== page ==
You’ve seen the RAISE Act, [which proposes] the most radical cuts to legal immigration in the last 100 years. The RAISE Act would cut the family-based immigration system by 85 to 90 percent—overall cut the immigration system by 50-plus percent, up to maybe 70 percent. We think that instead of cutting our legal immigration system, we should actually be making it easier for the best and the brightest to come here. Only two of 100 United States Senators co-sponsored and supported that bill, but there are real threats to our legal immigration system. There are people out there who don’t care how people came here, they want to limit the number of immigrants coming in. And we’re opposed to that.
That’s why you see such a broad coalition working on this issue. Having an immigration system that works is going to be as big of a competitive advantage for the United States in the global economy as anything else we can do.
X: Has the tech industry that formed and supported FWD.us responded to these attacks with increased funding, increased resources for your work?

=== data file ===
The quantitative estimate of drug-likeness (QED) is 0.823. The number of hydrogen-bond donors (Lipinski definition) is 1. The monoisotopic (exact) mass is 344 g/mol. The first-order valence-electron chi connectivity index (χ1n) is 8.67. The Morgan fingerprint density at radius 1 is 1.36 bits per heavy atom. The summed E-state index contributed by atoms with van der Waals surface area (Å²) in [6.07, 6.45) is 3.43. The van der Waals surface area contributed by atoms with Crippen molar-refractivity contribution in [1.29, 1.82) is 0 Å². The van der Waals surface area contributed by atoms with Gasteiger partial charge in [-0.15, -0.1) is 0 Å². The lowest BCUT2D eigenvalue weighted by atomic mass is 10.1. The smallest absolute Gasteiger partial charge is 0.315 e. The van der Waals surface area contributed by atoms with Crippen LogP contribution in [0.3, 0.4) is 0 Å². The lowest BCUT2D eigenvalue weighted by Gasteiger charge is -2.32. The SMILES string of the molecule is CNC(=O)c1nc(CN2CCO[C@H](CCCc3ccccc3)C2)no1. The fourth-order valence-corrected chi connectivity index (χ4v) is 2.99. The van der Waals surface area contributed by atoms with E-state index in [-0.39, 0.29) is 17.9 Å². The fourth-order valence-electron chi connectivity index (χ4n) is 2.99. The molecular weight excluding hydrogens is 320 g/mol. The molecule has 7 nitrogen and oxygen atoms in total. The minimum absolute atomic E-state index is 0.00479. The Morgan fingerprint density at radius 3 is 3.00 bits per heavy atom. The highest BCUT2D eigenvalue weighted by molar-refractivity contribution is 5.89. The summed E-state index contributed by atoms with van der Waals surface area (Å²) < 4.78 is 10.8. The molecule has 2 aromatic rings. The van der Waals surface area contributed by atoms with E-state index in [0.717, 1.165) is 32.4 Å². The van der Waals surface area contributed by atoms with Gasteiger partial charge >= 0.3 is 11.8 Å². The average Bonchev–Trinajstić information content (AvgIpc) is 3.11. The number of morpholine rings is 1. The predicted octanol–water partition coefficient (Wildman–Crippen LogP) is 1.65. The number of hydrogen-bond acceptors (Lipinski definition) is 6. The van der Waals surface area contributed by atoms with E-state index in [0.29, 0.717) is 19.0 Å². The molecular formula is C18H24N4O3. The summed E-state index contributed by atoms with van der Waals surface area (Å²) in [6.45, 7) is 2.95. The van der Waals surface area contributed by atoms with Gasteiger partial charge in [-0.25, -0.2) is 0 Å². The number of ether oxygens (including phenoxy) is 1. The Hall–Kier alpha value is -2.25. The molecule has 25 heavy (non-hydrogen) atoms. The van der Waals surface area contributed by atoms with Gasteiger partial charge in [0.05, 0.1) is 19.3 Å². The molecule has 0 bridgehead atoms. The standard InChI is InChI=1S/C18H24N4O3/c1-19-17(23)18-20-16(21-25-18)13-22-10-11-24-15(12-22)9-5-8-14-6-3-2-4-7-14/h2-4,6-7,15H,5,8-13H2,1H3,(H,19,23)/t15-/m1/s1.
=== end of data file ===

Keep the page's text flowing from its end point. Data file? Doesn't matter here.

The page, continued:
TS: The best metric is you see now over 800 business leaders from around the country and from every major sector of the economy speak up in the last couple of weeks, that we need Congress to pass a DREAM Act, or some kind of permanent legislative solution for Dreamers. That is every major sector of the economy. That’s Coca Cola, General Motors, Marriott, Verizon, Facebook, Disney, Uber, Comcast, Starbucks, Amazon, Airbnb, Alaska Airlines, the United States Chamber of Commerce, the Business Roundtable, Warren’s office [Buffett], Bill Gates. Those are just some of the business leaders. They’re joining folks like the Pope and 3,500 evangelical leaders who’ve spoken about this. Seven hundred university presidents have said that they’re coming to DC, they want to work on Congress to do this. You see this unbelievable response.
A lot of these people are from Washington state too. Microsoft are incredible leaders, obviously, in this space.
X: Have you received the resources to your organization commensurate with that public advocacy that you just described?
TS: We’re very thankful regarding all that, but we don’t really comment on our funding in public.
X: How do you balance the messaging and advocacy work around this issue with concerns about our country’s increasing political polarization, and a perception that’s out there that this is an effort of rich, liberal, blue-state tech elites to hire more foreign workers for their own business benefits, while many Americans are left out of the tech-driven prosperity we’re experiencing in places like Seattle?
TS: I totally understand that. I’m going to list for you some of those “leftist coastal elites” who are supportive of … Next Page »